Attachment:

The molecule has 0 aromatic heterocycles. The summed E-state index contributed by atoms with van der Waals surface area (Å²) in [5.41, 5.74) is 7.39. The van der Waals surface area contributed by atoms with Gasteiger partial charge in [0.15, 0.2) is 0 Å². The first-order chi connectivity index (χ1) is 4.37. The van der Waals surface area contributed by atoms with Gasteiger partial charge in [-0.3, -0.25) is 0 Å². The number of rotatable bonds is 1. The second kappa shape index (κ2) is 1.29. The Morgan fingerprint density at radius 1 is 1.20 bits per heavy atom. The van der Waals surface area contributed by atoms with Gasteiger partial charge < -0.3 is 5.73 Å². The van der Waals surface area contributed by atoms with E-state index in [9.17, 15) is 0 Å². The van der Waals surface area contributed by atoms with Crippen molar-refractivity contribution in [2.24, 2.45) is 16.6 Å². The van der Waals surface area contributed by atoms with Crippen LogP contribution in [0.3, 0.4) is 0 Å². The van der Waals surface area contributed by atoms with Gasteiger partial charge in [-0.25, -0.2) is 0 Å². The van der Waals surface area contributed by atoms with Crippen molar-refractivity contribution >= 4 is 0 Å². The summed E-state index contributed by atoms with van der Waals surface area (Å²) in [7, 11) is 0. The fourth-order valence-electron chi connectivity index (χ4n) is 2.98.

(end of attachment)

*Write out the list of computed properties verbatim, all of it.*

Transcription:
The molecule has 0 aromatic heterocycles. The summed E-state index contributed by atoms with van der Waals surface area (Å²) in [5.41, 5.74) is 7.39. The van der Waals surface area contributed by atoms with Gasteiger partial charge in [0.15, 0.2) is 0 Å². The first-order chi connectivity index (χ1) is 4.37. The van der Waals surface area contributed by atoms with Gasteiger partial charge in [-0.3, -0.25) is 0 Å². The number of rotatable bonds is 1. The second kappa shape index (κ2) is 1.29. The Morgan fingerprint density at radius 1 is 1.20 bits per heavy atom. The van der Waals surface area contributed by atoms with Gasteiger partial charge < -0.3 is 5.73 Å². The van der Waals surface area contributed by atoms with E-state index in [9.17, 15) is 0 Å². The van der Waals surface area contributed by atoms with Crippen molar-refractivity contribution in [2.24, 2.45) is 16.6 Å². The van der Waals surface area contributed by atoms with Crippen LogP contribution in [0.3, 0.4) is 0 Å². The van der Waals surface area contributed by atoms with Gasteiger partial charge in [-0.25, -0.2) is 0 Å². The van der Waals surface area contributed by atoms with Crippen molar-refractivity contribution >= 4 is 0 Å². The summed E-state index contributed by atoms with van der Waals surface area (Å²) in [7, 11) is 0. The fourth-order valence-electron chi connectivity index (χ4n) is 2.98.